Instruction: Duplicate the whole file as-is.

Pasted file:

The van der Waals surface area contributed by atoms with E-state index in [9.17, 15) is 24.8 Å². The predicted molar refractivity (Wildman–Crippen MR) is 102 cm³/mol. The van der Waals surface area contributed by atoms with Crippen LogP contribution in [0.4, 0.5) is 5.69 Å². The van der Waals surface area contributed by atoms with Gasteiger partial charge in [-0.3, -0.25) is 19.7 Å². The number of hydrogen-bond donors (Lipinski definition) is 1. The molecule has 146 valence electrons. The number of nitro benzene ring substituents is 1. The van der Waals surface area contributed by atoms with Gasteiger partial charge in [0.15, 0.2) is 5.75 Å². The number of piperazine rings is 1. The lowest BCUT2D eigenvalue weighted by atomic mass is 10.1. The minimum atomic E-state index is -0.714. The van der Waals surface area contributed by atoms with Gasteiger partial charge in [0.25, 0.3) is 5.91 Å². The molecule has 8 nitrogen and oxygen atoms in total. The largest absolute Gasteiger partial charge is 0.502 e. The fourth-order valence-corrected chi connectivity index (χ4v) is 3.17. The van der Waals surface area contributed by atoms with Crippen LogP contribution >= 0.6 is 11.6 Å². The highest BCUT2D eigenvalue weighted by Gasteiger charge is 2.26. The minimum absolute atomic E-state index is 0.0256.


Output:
The van der Waals surface area contributed by atoms with E-state index in [9.17, 15) is 24.8 Å². The predicted molar refractivity (Wildman–Crippen MR) is 102 cm³/mol. The van der Waals surface area contributed by atoms with Crippen LogP contribution in [0.4, 0.5) is 5.69 Å². The van der Waals surface area contributed by atoms with Gasteiger partial charge in [-0.3, -0.25) is 19.7 Å². The number of hydrogen-bond donors (Lipinski definition) is 1. The molecule has 146 valence electrons. The number of nitro benzene ring substituents is 1. The van der Waals surface area contributed by atoms with Gasteiger partial charge in [0.15, 0.2) is 5.75 Å². The number of piperazine rings is 1. The lowest BCUT2D eigenvalue weighted by atomic mass is 10.1. The minimum atomic E-state index is -0.714. The van der Waals surface area contributed by atoms with Gasteiger partial charge in [0.25, 0.3) is 5.91 Å². The molecule has 8 nitrogen and oxygen atoms in total. The largest absolute Gasteiger partial charge is 0.502 e. The fourth-order valence-corrected chi connectivity index (χ4v) is 3.17. The van der Waals surface area contributed by atoms with Crippen LogP contribution >= 0.6 is 11.6 Å². The highest BCUT2D eigenvalue weighted by Gasteiger charge is 2.26. The minimum absolute atomic E-state index is 0.0256.